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Depression Differences: A Q&A with Psychiatrist Sidney Zisook, MD


By Gabrielle Johnston, MPH   |   May 04, 2018

​May is Mental Health Awareness Month, and depression is one the primary mental health problems faced by approximately 3.3 million Americans. But what is depression? Is it feeling blue for a few days, is it a consistent feeling of melancholy or is it sadness experienced after the loss of a loved one? Sidney Zisook, MD, psychiatrist at UC San Diego Health and professor of psychiatry at UC San Diego School of Medicine, talks about different types of depression as well as available treatment options.

Is there a difference between situational and clinical depression?

Sidney Zisook

Most psychiatrists no longer differentiate between situational and clinical depression. Part of the confusion stems from the wide use of the word depression. Depression commonly describes everything from the everyday blues, frustration, sadness and demoralization we all feel from time to time to a morbid clinical condition that can be life-threatening. I like to think of the first use of the term as depression with a small “d” and the second as depression with a big “D”. Small “d” depression does not require formal treatment, but rather responds to some combination of distraction, time, encouragement and support.

Big “D” depression has specific criteria psychiatrists use for diagnosis and is clinically known as Major Depressive Disorder (MDD). This form of depression is a serious disturbance in mood that is marked by persistent sadness and misery over weeks, months or even years. It usually consists of pervasive disturbances in the way we feel about ourselves and others, think, act, relate and function. In its more severe forms, MDD can be associated with feelings of worthlessness and self-loathing, and believing that life is no longer worth living because of feeling worthless, undeserving or an inability to cope with the unrelenting pain and mental agony that someone can feel. MDD often occurs in discrete episodes; each episode may or may not be triggered by environmental events, stresses or losses. Whether brought on by a stressful life event, or if the disturbance of mood is intense and persistent, treatment is usually indicated and may be life-saving.

What is “uncomplicated” grief?

The emotional response to the death of a loved one is called grief and is a universal, instinctual and adaptive part of the human experience. Grief touches us not only emotionally, but also physically, socially, cognitively and spiritually. It is not a clinical condition, and although often exquisitely painful and disruptive, it is not the same as big “D” depression. There are no prescribed ways of getting through grief, and each individual gets through it on their own terms, with uniquely individualized experiences, symptoms and time courses. Emotional expressions of grief, often occurring in waves, usually peak within days to weeks to months. Painful as it can be, grief is the way bereaved individuals come to grips with their loss and ultimately transition to a life where deceased loved ones are not forgotten, but rather find a comfortable place in the bereaved individual’s hearts and memories.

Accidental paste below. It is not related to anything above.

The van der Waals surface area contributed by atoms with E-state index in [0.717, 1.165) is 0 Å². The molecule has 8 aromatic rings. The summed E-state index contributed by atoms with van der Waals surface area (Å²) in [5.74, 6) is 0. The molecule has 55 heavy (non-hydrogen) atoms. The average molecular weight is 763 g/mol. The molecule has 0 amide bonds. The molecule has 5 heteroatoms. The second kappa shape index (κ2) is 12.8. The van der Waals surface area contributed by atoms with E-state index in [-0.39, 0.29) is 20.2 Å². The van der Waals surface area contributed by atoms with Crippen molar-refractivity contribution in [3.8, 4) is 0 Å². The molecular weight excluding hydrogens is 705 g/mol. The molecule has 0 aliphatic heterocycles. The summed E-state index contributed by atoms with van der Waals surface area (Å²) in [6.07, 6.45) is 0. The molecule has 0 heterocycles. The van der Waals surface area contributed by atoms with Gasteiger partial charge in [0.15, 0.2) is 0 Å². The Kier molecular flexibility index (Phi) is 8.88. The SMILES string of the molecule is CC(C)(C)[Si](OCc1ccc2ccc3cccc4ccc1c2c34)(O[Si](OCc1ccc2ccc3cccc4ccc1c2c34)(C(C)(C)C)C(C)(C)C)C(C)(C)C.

What is complicated grief?

For a small percentage of bereaved individuals, the smooth passage described above is blocked and successful adaptation to a loss does not occur. Instead, a condition we call “complicated grief” may ensue. Complicated grief is marked by its unusual intensity, lasting well beyond the period expected by social and cultural norms and is accompanied by impairments in daily functioning. Symptoms include persistent, intense yearning, longing and sadness. These symptoms are often accompanied by an inability to accept the painful reality of the person’s death, insistent thoughts or images of the deceased, rumination focused on angry or guilty recrimination related to circumstances of the death and avoidance of reminders or attempts to “hold onto” the deceased person by remaining tethered to any and all reminders.

How is complicated grief different than depression?

Complicated grief can be differentiated from MDD in that loss and loneliness, rather than persistent and pervasive unhappiness, are the predominant preoccupations. Yearning and longing for the deceased person are common; bursts of painful emotions, thoughts and bodily sensations occur in waves that diminish in intensity and frequency over time; guilt tends to center on deeds done or not done in relationship to the deceased; all-consuming thoughts of worthlessness are not common; and suicidal feelings are more about joining the deceased than of being undeserving to live. It is important to recognize that sometimes bereavement may trigger both complicated grief and MDD in the same individual. Individuals with a history of MDD may be more likely than others to experience complicated grief after the death of a loved one, and individuals experiencing complicated grief may be especially vulnerable to MDD.

Are there treatments for MDD and complicated grief?

There are excellent treatments for both MDD and complicated grief. For MDD, a variety of antidepressant medications and evidence-based psychotherapies have been demonstrated to be effective. Often a combination of both medication and psychotherapy are better than either alone. For complicated grief, grief-targeted psychotherapy has been demonstrated to be a very effective treatment, helping bereaved people find ways to ease their pain and restore meaningful connections to others, a sense of purpose and the possibility for happiness.

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